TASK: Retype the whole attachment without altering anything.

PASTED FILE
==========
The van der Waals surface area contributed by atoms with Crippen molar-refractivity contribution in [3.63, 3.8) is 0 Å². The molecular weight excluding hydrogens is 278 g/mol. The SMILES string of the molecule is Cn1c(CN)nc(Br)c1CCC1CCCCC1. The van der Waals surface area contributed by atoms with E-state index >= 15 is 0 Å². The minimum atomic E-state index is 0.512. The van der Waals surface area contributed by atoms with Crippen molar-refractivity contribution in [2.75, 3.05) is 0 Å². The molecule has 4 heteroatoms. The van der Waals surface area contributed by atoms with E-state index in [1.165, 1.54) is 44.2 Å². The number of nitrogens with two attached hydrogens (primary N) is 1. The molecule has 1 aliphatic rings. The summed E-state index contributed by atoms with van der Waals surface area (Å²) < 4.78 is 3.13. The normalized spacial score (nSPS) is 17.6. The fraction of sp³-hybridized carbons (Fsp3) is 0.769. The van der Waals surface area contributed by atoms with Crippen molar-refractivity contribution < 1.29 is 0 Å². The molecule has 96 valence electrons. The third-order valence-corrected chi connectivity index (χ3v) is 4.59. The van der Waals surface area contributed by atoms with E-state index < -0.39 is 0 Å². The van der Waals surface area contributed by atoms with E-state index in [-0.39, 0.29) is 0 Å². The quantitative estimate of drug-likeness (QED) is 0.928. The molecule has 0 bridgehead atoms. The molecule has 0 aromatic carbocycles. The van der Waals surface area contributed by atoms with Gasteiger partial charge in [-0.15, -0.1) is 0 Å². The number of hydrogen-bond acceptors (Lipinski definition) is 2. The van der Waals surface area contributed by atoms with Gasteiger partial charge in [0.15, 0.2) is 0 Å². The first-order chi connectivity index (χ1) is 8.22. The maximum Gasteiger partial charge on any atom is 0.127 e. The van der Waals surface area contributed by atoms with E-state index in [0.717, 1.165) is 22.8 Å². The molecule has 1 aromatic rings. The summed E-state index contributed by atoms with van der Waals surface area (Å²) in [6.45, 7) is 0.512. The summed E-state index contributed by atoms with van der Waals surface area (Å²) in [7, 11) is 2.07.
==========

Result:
The van der Waals surface area contributed by atoms with Crippen molar-refractivity contribution in [3.63, 3.8) is 0 Å². The molecular weight excluding hydrogens is 278 g/mol. The SMILES string of the molecule is Cn1c(CN)nc(Br)c1CCC1CCCCC1. The van der Waals surface area contributed by atoms with E-state index >= 15 is 0 Å². The minimum atomic E-state index is 0.512. The van der Waals surface area contributed by atoms with Crippen molar-refractivity contribution in [2.75, 3.05) is 0 Å². The molecule has 4 heteroatoms. The van der Waals surface area contributed by atoms with E-state index in [1.165, 1.54) is 44.2 Å². The number of nitrogens with two attached hydrogens (primary N) is 1. The molecule has 1 aliphatic rings. The summed E-state index contributed by atoms with van der Waals surface area (Å²) < 4.78 is 3.13. The normalized spacial score (nSPS) is 17.6. The fraction of sp³-hybridized carbons (Fsp3) is 0.769. The van der Waals surface area contributed by atoms with Crippen molar-refractivity contribution < 1.29 is 0 Å². The molecule has 96 valence electrons. The third-order valence-corrected chi connectivity index (χ3v) is 4.59. The van der Waals surface area contributed by atoms with E-state index < -0.39 is 0 Å². The van der Waals surface area contributed by atoms with E-state index in [-0.39, 0.29) is 0 Å². The quantitative estimate of drug-likeness (QED) is 0.928. The molecule has 0 bridgehead atoms. The molecule has 0 aromatic carbocycles. The van der Waals surface area contributed by atoms with Gasteiger partial charge in [-0.15, -0.1) is 0 Å². The number of hydrogen-bond acceptors (Lipinski definition) is 2. The van der Waals surface area contributed by atoms with Gasteiger partial charge in [0.15, 0.2) is 0 Å². The first-order chi connectivity index (χ1) is 8.22. The maximum Gasteiger partial charge on any atom is 0.127 e. The van der Waals surface area contributed by atoms with E-state index in [0.717, 1.165) is 22.8 Å². The molecule has 1 aromatic rings. The summed E-state index contributed by atoms with van der Waals surface area (Å²) in [6.45, 7) is 0.512. The summed E-state index contributed by atoms with van der Waals surface area (Å²) in [7, 11) is 2.07.